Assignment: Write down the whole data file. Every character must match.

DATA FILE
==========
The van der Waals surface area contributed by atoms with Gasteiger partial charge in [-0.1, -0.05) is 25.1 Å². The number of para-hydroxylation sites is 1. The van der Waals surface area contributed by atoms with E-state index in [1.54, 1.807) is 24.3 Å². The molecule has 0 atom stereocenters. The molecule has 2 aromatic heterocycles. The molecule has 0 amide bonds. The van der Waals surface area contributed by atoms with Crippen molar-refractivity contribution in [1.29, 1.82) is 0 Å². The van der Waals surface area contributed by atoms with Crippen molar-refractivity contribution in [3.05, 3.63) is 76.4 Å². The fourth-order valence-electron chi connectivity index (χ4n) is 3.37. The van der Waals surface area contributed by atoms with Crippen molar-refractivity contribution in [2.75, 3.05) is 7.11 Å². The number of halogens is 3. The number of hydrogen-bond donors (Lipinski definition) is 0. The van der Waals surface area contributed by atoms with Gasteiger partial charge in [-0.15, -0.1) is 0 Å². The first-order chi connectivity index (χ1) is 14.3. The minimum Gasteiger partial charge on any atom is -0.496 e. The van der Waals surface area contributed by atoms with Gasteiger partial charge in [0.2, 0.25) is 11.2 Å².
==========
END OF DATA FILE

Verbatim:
The van der Waals surface area contributed by atoms with Gasteiger partial charge in [-0.1, -0.05) is 25.1 Å². The number of para-hydroxylation sites is 1. The van der Waals surface area contributed by atoms with E-state index in [1.54, 1.807) is 24.3 Å². The molecule has 0 atom stereocenters. The molecule has 2 aromatic heterocycles. The molecule has 0 amide bonds. The van der Waals surface area contributed by atoms with Crippen molar-refractivity contribution in [1.29, 1.82) is 0 Å². The van der Waals surface area contributed by atoms with Crippen molar-refractivity contribution in [3.05, 3.63) is 76.4 Å². The fourth-order valence-electron chi connectivity index (χ4n) is 3.37. The van der Waals surface area contributed by atoms with Crippen molar-refractivity contribution in [2.75, 3.05) is 7.11 Å². The number of halogens is 3. The number of hydrogen-bond donors (Lipinski definition) is 0. The van der Waals surface area contributed by atoms with Gasteiger partial charge in [-0.15, -0.1) is 0 Å². The first-order chi connectivity index (χ1) is 14.3. The minimum Gasteiger partial charge on any atom is -0.496 e. The van der Waals surface area contributed by atoms with Gasteiger partial charge in [0.2, 0.25) is 11.2 Å².